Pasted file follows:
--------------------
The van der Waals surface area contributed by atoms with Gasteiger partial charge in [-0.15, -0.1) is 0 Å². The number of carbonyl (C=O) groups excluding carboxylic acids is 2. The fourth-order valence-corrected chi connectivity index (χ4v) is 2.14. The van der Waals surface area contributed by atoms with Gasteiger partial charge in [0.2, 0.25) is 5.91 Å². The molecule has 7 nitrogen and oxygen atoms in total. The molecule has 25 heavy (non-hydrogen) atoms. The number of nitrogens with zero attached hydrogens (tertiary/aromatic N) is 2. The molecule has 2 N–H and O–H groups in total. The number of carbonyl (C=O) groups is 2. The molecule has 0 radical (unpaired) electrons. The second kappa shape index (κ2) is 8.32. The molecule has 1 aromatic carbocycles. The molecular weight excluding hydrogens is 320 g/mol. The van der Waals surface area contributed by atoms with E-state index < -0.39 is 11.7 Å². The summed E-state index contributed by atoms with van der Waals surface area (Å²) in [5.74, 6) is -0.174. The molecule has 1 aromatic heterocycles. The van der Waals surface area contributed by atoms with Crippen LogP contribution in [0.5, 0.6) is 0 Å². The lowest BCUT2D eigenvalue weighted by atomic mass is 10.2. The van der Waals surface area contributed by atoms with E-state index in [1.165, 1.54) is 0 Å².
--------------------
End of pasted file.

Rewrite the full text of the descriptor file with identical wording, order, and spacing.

The van der Waals surface area contributed by atoms with Gasteiger partial charge in [-0.15, -0.1) is 0 Å². The number of carbonyl (C=O) groups excluding carboxylic acids is 2. The fourth-order valence-corrected chi connectivity index (χ4v) is 2.14. The van der Waals surface area contributed by atoms with Gasteiger partial charge in [0.2, 0.25) is 5.91 Å². The molecule has 7 nitrogen and oxygen atoms in total. The molecule has 25 heavy (non-hydrogen) atoms. The number of nitrogens with zero attached hydrogens (tertiary/aromatic N) is 2. The molecule has 2 N–H and O–H groups in total. The number of carbonyl (C=O) groups is 2. The molecule has 0 radical (unpaired) electrons. The second kappa shape index (κ2) is 8.32. The molecule has 1 aromatic carbocycles. The molecular weight excluding hydrogens is 320 g/mol. The van der Waals surface area contributed by atoms with E-state index < -0.39 is 11.7 Å². The summed E-state index contributed by atoms with van der Waals surface area (Å²) in [5.74, 6) is -0.174. The molecule has 1 aromatic heterocycles. The van der Waals surface area contributed by atoms with Crippen LogP contribution in [0.5, 0.6) is 0 Å². The lowest BCUT2D eigenvalue weighted by atomic mass is 10.2. The van der Waals surface area contributed by atoms with E-state index in [1.165, 1.54) is 0 Å².